Do Not Go Gentle

By Gill Canning

Credit: Prudence Upton
Credit: Prudence Upton
A group of fearless ‘explorers’ living in a retirement home set off on a march towards death experienced in dual reality.

“Do not go gentle into that good night. Old age should burn and rave at close of day;

Rage, rage against the dying of the light.”

So wrote Welsh poet Dylan Thomas in 1947 as he pleaded with his dying father to maintain a zeal for life in the face of death. In a broader sense, the poem celebrates the vivacity and joy of human life despite its fleetingness.

In the Sydney Theatre Company’s glittering performance of Patricia Cornelius’ play, Do Not Go Gentle, the play’s opening scene sees octogenarian opera singer Marilyn Richardson in black ball gown and diamonds, singing ‘Casta Diva’ from Bellini’s opera, Norma. In that opera, this aria is a moment of stillness and calm before an oncoming war. In this play, she is surrounded by a stunning landscape of ice and snow (complete with polystyrene icebergs and glaciers), within which tramp five dogged Arctic explorers.

Leading this quintet is Scott (Phillip Quast), who imagines himself to be the explorer Robert Scott, leading his party of four men – Evans, Wilson, Oates and Bowers – on their ill-fated journey to the South Pole in 1912, from which none returned. 

In fact, they are a group of senior citizens – three men and two women – living out their final days in an old folks’ home – each seeking a palatable path towards imminent death.

Credit: Prudence Upton

As their arduous ‘journey’ proceeds, outspoken Evans (Peter Carroll) recalls the rage he felt for bosses and the class wars he battled, proclaiming himself a “mad Trotskyite” who fought for “justice and humanity”. 

 Oates (John Gaden) encounters some sort of creature in the ‘snow’, which he recognises as something that belonged to him (although he can’t remember what). He nevertheless asks for its forgiveness. 

Bowers (Brigid Zengeni) recalls earlier times with a man she did not know but whom, it turns out, was her husband. Younger than the others, it becomes clear she is in the home due to early onset dementia.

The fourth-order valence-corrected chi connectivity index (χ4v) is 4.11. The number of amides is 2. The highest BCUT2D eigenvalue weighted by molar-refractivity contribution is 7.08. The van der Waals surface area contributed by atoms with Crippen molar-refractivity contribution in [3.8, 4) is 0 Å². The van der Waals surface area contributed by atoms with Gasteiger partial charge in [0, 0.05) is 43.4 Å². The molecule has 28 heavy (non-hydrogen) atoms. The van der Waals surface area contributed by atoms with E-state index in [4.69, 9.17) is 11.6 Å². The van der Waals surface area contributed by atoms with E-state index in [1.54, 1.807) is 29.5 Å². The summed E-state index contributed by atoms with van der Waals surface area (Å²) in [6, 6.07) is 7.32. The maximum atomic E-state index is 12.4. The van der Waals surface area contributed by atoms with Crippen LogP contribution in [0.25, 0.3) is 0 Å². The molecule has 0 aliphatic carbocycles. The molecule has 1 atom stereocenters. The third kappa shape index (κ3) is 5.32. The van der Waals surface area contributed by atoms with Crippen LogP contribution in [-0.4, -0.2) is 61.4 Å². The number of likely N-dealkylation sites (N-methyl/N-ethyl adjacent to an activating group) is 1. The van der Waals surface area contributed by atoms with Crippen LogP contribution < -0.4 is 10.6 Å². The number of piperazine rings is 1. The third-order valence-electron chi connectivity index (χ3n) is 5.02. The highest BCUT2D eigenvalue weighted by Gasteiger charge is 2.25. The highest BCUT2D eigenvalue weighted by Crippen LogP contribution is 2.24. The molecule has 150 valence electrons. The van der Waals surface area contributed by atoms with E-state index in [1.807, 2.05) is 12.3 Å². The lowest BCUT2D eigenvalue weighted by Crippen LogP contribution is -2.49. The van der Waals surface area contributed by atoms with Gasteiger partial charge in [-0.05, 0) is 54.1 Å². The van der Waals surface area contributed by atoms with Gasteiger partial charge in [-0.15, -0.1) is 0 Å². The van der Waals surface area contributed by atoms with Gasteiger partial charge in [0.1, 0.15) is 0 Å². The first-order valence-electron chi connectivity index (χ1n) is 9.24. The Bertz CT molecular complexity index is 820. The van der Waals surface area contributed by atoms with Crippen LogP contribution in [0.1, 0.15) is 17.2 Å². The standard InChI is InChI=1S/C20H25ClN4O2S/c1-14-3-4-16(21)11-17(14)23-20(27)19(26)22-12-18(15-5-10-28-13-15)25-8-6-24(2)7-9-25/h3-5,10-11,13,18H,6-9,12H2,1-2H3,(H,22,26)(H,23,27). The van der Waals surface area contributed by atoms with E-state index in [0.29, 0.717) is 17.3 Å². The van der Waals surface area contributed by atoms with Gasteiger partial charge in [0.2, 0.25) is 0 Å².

Wilson (Vanessa Downing) is outwardly the most cheerful of the five, however her unfulfilled marriage and life as a mother is slowly unveiled and she turns to Scott seeking a closeness she has never experienced before it is too late. 

As the expedition continues, Oates recognises the ‘creature’ as his son, a Vietnam veteran who took his own life after his father labelled him a “weak prick” when he couldn’t cope with civilian life. In this icy landscape, they reconcile and Oates follows his son to his demise (“I’m going outside and may be some time”).

Evans has meanwhile succumbed to death, having confessed he eventually sacrificed his high-minded principles for “the party”.

Also interacting periodically with the explorers is Maria of the opening scene (played majestically by renowned soprano Richardson), a desperate Serbian immigrant struggling within the foreign landscape of this frost-bitten aged care world. “I don’t know this place,” she insists. “There has been a dreadful mistake.”

In the final scene, definitively recognising in each other what they have been unconsciously seeking, Wilson and Scott retreat gloriously to bed and for a brief, critical moment in time, lie replete in each other’s arms. 

“We did something remarkable,” Scott sighs.

Directed by Paige Rattray, Do Not Go Gentle is a masterful piece of theatre – ambitious, moving and thought-provoking.

Do Not Go Gentle

Sydney Theatre Company

Until 17 June, 2023



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